Another guest post day on Being Anne – and I’m really pleased to be able to introduce you to author Julie Ryan. I can’t remember how Julie and I first “met”, but I think it might have been through our shared support of the tours organised by Brook Cottage Books (Julie is a blogger and reviewer too) – and, of course, we’re both members of Book Connectors, the Facebook group for authors and bloggers that’s fast becoming everyone’s favourite place to hang out.
Julie’s another member of my “authors I love but have never read” club – and I really should put that right at some point. Her three book series has a setting that appeals to me greatly, having spent almost all my holidays in the 1970s to 1990s in the Greek islands.
More about the books later, but first I’m delighted to welcome Julie to Being Anne, with a beginners’ guide to becoming social media savvy. Over to you Julie…
It’s hard to believe now but back in 2013 I self-published my first book on Amazon yet just six months earlier – technophobe that I am – I wasn’t on any social media platforms except Facebook. Even then, my Facebook account was limited to about five good friends and so I emailed them instead and couldn’t see much point in any of it to be honest.
Meeting another self-pubbed writer made me realise that if I wanted to sell any books then I needed to up my game – a lot! After all, people can’t buy your books if they don’t know about them. Even if you are fortunate enough to get a publishing contract, the likelihood is that you will still need to be very active on social media and it may even be that your social presence is a factor in getting the contract in the first place.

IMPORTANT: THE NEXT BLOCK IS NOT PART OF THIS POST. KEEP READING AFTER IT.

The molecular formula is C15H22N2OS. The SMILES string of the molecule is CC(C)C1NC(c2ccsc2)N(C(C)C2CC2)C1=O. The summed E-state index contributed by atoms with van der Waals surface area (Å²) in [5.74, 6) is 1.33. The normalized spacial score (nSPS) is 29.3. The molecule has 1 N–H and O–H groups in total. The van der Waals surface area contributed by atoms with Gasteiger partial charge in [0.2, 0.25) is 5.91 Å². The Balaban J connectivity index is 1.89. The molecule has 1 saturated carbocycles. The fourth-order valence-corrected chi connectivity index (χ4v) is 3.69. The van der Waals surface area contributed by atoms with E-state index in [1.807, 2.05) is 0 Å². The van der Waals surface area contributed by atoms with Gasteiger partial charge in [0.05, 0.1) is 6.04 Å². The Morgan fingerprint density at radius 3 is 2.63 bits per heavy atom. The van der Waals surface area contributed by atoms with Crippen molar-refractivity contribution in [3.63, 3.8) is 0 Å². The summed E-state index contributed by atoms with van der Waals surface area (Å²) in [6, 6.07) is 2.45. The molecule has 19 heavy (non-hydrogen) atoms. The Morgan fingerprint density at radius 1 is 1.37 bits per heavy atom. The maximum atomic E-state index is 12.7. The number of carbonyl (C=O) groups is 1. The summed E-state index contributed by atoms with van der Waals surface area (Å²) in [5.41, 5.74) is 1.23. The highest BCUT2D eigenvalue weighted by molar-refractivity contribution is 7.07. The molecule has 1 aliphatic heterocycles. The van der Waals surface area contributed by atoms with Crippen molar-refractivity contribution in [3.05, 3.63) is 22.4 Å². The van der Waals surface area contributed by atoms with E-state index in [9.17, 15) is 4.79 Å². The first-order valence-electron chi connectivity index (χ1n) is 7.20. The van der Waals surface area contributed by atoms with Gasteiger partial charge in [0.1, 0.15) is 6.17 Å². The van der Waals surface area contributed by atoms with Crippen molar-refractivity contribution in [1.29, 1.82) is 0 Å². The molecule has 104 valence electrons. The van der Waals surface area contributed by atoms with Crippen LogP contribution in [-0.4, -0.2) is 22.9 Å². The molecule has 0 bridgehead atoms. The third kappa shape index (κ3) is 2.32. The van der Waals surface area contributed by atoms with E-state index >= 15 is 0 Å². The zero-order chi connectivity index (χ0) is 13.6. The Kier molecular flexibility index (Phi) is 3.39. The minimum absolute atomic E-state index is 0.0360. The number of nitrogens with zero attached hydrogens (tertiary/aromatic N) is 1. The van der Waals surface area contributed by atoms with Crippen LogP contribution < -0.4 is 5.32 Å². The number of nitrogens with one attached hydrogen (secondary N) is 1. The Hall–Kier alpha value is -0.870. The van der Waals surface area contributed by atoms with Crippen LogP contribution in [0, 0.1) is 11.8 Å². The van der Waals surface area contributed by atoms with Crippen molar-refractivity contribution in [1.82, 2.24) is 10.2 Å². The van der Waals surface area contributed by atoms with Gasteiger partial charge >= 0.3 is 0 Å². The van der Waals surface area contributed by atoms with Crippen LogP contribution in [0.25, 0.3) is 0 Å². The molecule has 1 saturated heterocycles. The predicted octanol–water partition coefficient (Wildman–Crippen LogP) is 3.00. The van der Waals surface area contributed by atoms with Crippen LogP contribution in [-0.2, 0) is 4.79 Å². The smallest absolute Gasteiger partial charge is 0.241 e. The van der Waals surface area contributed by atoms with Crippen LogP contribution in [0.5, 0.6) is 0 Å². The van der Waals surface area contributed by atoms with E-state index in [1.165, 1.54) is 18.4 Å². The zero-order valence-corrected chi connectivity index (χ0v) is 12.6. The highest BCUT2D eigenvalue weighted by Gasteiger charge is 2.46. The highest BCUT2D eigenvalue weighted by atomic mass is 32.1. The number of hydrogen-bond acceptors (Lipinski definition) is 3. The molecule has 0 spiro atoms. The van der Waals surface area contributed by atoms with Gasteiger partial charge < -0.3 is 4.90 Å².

Set up an account and don’t forget to add a photo and a short bio to your profile. Many people won’t follow you without them, as you look ‘spammy’ otherwise. Then start following a few people you like the look of.
Start tweeting – you can write messages using up to 140 characters so this is an exercise in being concise. You can tag people in the message too but remember this counts as part of the number of characters. I also discovered that if you tag the person first, then that is the only person to see your post. If you tag them later on in the message then it’s visible to all your followers. Tweets with a photo attached also seem to attract more attention.
At the beginning it’s fun to watch your followers rise – don’t forget to follow them back. This will slow down when you get to about 2000 followers as Twitter imposes a limit and if the difference in numbers between those you’ve followed and those who follow you is too great, then you either have to ‘unfollow’ some or wait until you get new followers before you can follow anyone new.
It took me a while, but now that I have a lot of contacts on Facebook I have to say that I love the interaction. Join a few online groups and hopefully you’ll find like-minded people. If you’re an author then you’ll really need a separate page for your books so that you’re not bombarding friends and family with book news all the time and vice-versa, people who are interested in your books can find out more without scrolling through pages of family news.
This is like an online scrapbook where you can ‘collect’ pins (photos) on a theme and put them together to form your own collection. If you’re not careful this can become an obsession resulting in many hours ‘wasted’ but it can be useful for research. That’s what I tell myself anyway.